Monday, February 20, 2012
Can an ACL itself has an implicit deny after it is executed on an ip range?
Can an ACL itself has an implicit deny after it is executed on an ip range. to clarify see below:
20 access-list 101 permit ip 10.168.10 255.255.255.255 192.168.1.0 255.255.255.255
30 access-list 101 permit ip 10.168.1.10 255.255.255.255 192.168.2.0 255.255.255.255
40 access-list 101 permit ip 192.168.2.0 255.255.255.255 10.168.1.10 255.255.255.255
Does the acls in sequence 30 and 40 get invalidated because in ACL sequence 20,
the same IP address (10.168.1.10)is only permitted to 192,168.1.0
(hence packets going to 192.168.2.0 which are permited later will not be allowed
as they are dropped on a previous ACL). So later on when we added further access
for an IP which is part of an earlier ACL sequence it got negated because
access for the same IP has already been defined.
Also does sequence 20 negate sequence 40 although it is an ACL for packets
coming to 10.168.1.10 instead of packets going from it?
When an ACL is evaluated, it is evaluated in a first-match method. ACL's will have an implicit deny at the end. When evaluating whether a packet will be permitted or denied by an ACL, you need to consider each line of the ACL starting from the top. For instance in your example - if line 20 did not match, no decision has yet to be made on that packet. Line 30, then line 40 will be evaluated. If neither of those match, the packet will be implicitly denied.
So - in your question you asked if the source was matched in ACL line 20 - but the destination did not match, would it be implicitly denied since it did not fully match line 20? The answer is no. It will continue to be evaluated against the other ACL entries, in order, until a match is found (or not found - and it is implicitly denied).
The second part of your post asked about ACL's and traffic direction. When an ACL is applied to an interface, it must be applied with a direction. Remember, the direction is from the perspective of the interface with the ACL applied.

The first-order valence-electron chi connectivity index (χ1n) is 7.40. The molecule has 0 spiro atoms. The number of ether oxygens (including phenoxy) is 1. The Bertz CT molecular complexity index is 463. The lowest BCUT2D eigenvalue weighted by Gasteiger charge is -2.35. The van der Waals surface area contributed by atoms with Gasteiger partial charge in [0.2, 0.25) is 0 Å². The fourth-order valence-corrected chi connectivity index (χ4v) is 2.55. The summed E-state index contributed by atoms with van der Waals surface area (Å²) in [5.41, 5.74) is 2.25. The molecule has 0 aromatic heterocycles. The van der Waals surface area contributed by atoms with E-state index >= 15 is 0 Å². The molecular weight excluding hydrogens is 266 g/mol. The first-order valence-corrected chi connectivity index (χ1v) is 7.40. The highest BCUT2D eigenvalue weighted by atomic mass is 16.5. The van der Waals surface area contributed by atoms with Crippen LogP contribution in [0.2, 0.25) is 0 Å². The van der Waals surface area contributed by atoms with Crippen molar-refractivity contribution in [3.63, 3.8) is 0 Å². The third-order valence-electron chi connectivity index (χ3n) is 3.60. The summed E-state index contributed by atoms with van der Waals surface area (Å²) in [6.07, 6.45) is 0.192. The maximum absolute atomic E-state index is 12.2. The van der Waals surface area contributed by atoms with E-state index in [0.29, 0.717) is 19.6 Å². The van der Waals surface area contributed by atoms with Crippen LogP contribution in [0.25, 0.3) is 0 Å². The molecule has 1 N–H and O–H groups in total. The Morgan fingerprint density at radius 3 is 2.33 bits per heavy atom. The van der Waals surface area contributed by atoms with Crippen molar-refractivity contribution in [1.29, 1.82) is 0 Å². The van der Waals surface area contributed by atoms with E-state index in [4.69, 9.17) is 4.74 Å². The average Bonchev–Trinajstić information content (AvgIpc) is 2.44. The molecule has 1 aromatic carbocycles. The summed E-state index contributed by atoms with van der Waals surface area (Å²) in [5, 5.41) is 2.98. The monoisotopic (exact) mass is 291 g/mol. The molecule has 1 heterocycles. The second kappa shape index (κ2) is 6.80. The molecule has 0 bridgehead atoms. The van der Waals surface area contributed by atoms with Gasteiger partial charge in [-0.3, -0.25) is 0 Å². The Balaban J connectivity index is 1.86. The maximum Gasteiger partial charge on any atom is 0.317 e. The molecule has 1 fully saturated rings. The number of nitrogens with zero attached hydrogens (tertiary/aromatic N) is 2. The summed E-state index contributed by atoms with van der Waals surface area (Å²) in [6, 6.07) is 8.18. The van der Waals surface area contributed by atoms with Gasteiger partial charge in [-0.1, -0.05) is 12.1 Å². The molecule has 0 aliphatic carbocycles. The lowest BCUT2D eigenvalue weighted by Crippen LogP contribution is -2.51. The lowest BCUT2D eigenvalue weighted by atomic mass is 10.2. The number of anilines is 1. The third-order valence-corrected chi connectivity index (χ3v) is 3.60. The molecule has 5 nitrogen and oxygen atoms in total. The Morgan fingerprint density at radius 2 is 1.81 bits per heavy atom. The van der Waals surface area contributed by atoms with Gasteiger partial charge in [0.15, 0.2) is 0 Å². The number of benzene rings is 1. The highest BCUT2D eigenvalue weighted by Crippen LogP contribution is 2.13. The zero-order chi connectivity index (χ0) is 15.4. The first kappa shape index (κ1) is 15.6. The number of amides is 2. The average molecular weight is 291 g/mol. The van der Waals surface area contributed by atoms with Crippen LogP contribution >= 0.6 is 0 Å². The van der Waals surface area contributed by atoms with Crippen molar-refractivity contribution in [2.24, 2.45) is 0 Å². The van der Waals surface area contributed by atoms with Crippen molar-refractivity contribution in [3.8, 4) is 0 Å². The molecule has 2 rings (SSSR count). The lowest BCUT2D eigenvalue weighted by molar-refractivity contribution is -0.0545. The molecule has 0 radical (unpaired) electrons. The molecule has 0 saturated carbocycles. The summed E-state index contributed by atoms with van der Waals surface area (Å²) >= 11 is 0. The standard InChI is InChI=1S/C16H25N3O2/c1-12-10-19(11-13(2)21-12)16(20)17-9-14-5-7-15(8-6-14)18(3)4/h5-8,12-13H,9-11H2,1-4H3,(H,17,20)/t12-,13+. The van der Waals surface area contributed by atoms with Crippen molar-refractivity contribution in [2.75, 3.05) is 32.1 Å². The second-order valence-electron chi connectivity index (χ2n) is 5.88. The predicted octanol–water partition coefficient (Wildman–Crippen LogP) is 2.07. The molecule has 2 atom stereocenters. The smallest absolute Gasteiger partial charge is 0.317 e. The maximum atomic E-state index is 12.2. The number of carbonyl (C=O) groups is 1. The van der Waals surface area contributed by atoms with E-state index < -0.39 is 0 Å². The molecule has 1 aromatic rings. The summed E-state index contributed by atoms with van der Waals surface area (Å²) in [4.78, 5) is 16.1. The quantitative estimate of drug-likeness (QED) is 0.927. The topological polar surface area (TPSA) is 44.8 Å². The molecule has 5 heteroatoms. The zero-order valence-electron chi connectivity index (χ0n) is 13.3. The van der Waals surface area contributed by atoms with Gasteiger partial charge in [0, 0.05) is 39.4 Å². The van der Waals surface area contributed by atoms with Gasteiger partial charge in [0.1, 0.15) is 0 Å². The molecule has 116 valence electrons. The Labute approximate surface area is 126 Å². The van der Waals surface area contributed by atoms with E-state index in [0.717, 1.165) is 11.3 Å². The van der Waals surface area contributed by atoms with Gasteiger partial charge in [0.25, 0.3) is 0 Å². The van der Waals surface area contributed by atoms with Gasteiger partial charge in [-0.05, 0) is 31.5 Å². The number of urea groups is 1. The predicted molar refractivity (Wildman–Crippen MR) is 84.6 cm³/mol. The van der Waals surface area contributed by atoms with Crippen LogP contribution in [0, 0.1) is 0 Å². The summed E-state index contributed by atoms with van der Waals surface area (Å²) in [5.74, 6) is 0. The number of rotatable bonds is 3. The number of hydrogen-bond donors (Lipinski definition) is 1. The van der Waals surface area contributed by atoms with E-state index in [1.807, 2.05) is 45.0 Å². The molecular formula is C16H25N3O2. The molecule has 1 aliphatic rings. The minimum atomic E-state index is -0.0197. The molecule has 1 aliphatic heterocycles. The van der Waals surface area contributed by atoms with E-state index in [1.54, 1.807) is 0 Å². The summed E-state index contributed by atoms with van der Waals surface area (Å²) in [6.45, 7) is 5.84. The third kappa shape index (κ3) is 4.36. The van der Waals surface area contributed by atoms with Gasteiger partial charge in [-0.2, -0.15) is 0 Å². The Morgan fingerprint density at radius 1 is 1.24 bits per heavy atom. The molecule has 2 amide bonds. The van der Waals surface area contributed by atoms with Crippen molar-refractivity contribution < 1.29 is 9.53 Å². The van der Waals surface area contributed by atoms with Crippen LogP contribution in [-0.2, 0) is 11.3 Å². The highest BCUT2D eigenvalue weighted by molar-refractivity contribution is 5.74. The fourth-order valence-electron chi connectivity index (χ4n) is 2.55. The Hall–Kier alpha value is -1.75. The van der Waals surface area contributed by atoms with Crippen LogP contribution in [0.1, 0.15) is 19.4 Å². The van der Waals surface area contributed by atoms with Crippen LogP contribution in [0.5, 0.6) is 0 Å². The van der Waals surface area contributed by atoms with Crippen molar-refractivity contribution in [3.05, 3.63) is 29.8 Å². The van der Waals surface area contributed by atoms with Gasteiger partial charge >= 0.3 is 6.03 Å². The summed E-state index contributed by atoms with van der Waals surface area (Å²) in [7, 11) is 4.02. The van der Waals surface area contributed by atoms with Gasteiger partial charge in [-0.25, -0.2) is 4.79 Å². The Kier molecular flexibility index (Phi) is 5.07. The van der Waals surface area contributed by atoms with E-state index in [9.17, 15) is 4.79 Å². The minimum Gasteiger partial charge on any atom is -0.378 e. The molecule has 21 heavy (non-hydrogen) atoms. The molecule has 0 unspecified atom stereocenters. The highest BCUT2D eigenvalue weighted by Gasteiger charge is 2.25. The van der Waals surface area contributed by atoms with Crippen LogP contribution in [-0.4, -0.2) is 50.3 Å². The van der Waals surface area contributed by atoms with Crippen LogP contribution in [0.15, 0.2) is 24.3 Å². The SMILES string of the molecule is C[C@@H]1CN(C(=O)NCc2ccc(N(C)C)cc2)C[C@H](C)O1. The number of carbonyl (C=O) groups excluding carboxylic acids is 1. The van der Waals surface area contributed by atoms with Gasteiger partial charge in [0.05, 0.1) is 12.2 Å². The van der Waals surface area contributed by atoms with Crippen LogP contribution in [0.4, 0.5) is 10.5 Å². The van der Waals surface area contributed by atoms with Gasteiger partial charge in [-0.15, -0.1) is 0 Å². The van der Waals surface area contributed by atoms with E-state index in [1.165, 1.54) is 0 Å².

For example, say VLAN 10 is inclusive of 192.168.1.0/24, and the SVI (interface vlan 10) is 192.168.1.1. Let's also say that VLAN 20 is inclusive of 192.168.2.0/24, and the SVI is 192.168.2.1. You want an ACL to control traffic routing between these two subnets, and active hosts are 192.168.1.10 and 192.168.2.10.
If you applied an ACL as an "inbound" access-list on interface VLAN 10, the ACL would be applied to traffic entering the router from VLAN 10. Traffic between 192.168.1.10 and 192.168.2.10 would be evaluated with the source of 192.168.1.10 and the destination of 192.168.2.10. If your ACL included an entry that had a source of 192.168.2.10 and destination of 192.168.1.10, that line would never be matched in this scenario.
Alternatively, if you applied the ACL as an "outbound" on interface VLAN 10, this means it is evaluating the ACL on traffic leaving the router towards VLAN 10. With that in mind, traffic would be evaluated with a source of 192.168.2.10 and destination of 192.168.1.10. So that line that was never matched when it was applied as an inbound ACL would now be matched.
An exception to this is when you are routing between two subnets on the same interface (for instance with ip address secondaries configured). In this scenario the router is hairpinning traffic in and out the same interface, so the ACL has to include both directions.
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